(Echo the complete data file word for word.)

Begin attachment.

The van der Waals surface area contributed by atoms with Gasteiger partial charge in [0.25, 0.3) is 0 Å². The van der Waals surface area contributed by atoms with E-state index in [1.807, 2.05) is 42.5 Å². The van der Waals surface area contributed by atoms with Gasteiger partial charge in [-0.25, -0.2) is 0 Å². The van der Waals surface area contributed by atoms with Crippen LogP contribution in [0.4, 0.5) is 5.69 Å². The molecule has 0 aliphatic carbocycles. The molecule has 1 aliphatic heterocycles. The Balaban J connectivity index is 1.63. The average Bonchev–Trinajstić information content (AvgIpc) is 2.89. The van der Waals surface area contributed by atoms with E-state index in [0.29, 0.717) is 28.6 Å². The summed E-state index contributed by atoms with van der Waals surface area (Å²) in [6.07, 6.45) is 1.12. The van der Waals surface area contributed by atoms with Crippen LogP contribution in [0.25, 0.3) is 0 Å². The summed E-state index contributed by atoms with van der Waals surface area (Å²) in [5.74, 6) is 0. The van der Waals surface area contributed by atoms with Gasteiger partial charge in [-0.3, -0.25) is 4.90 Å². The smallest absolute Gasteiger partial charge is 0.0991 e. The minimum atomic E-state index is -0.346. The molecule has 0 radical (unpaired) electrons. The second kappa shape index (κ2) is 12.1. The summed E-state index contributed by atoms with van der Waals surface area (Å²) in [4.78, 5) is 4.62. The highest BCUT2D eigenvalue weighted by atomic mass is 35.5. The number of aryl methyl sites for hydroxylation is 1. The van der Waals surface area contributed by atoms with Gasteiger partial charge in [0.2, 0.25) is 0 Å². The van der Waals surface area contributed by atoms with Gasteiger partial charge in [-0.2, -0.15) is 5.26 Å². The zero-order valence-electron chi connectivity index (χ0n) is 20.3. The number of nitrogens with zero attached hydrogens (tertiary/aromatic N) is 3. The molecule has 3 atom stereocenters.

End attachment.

The van der Waals surface area contributed by atoms with Gasteiger partial charge in [0.25, 0.3) is 0 Å². The van der Waals surface area contributed by atoms with E-state index in [1.807, 2.05) is 42.5 Å². The van der Waals surface area contributed by atoms with Gasteiger partial charge in [-0.25, -0.2) is 0 Å². The van der Waals surface area contributed by atoms with Crippen LogP contribution in [0.4, 0.5) is 5.69 Å². The molecule has 0 aliphatic carbocycles. The molecule has 1 aliphatic heterocycles. The Balaban J connectivity index is 1.63. The average Bonchev–Trinajstić information content (AvgIpc) is 2.89. The van der Waals surface area contributed by atoms with E-state index in [0.29, 0.717) is 28.6 Å². The summed E-state index contributed by atoms with van der Waals surface area (Å²) in [6.07, 6.45) is 1.12. The van der Waals surface area contributed by atoms with Crippen LogP contribution in [0.25, 0.3) is 0 Å². The summed E-state index contributed by atoms with van der Waals surface area (Å²) in [5.74, 6) is 0. The van der Waals surface area contributed by atoms with Gasteiger partial charge in [-0.3, -0.25) is 4.90 Å². The smallest absolute Gasteiger partial charge is 0.0991 e. The minimum atomic E-state index is -0.346. The molecule has 0 radical (unpaired) electrons. The second kappa shape index (κ2) is 12.1. The summed E-state index contributed by atoms with van der Waals surface area (Å²) in [4.78, 5) is 4.62. The highest BCUT2D eigenvalue weighted by atomic mass is 35.5. The number of aryl methyl sites for hydroxylation is 1. The van der Waals surface area contributed by atoms with Gasteiger partial charge in [0.2, 0.25) is 0 Å². The van der Waals surface area contributed by atoms with Gasteiger partial charge in [-0.2, -0.15) is 5.26 Å². The zero-order valence-electron chi connectivity index (χ0n) is 20.3. The number of nitrogens with zero attached hydrogens (tertiary/aromatic N) is 3. The molecule has 3 atom stereocenters.